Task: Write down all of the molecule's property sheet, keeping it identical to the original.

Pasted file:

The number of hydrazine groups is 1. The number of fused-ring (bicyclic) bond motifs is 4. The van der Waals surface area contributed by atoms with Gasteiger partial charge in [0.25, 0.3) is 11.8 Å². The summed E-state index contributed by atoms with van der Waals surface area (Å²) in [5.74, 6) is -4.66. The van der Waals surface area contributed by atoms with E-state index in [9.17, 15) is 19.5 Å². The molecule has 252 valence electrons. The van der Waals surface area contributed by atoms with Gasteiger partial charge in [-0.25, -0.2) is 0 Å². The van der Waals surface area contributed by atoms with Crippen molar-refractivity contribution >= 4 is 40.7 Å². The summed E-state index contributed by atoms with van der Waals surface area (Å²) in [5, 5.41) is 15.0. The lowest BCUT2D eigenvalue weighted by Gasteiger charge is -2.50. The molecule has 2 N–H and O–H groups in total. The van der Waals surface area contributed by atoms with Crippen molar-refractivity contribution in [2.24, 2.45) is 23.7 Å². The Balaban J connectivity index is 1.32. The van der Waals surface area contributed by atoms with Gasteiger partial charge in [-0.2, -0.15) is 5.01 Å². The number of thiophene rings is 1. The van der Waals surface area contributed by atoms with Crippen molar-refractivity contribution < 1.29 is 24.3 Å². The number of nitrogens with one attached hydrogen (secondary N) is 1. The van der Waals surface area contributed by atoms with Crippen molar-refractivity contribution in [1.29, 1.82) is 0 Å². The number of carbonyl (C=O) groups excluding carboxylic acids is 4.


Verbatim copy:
The number of hydrazine groups is 1. The number of fused-ring (bicyclic) bond motifs is 4. The van der Waals surface area contributed by atoms with Gasteiger partial charge in [0.25, 0.3) is 11.8 Å². The summed E-state index contributed by atoms with van der Waals surface area (Å²) in [5.74, 6) is -4.66. The van der Waals surface area contributed by atoms with E-state index in [9.17, 15) is 19.5 Å². The molecule has 252 valence electrons. The van der Waals surface area contributed by atoms with Gasteiger partial charge in [-0.25, -0.2) is 0 Å². The van der Waals surface area contributed by atoms with Crippen molar-refractivity contribution >= 4 is 40.7 Å². The summed E-state index contributed by atoms with van der Waals surface area (Å²) in [5, 5.41) is 15.0. The lowest BCUT2D eigenvalue weighted by Gasteiger charge is -2.50. The molecule has 2 N–H and O–H groups in total. The van der Waals surface area contributed by atoms with Crippen molar-refractivity contribution in [2.24, 2.45) is 23.7 Å². The Balaban J connectivity index is 1.32. The van der Waals surface area contributed by atoms with Gasteiger partial charge in [-0.2, -0.15) is 5.01 Å². The number of thiophene rings is 1. The van der Waals surface area contributed by atoms with Crippen molar-refractivity contribution < 1.29 is 24.3 Å². The number of nitrogens with one attached hydrogen (secondary N) is 1. The van der Waals surface area contributed by atoms with Crippen molar-refractivity contribution in [1.29, 1.82) is 0 Å². The number of carbonyl (C=O) groups excluding carboxylic acids is 4.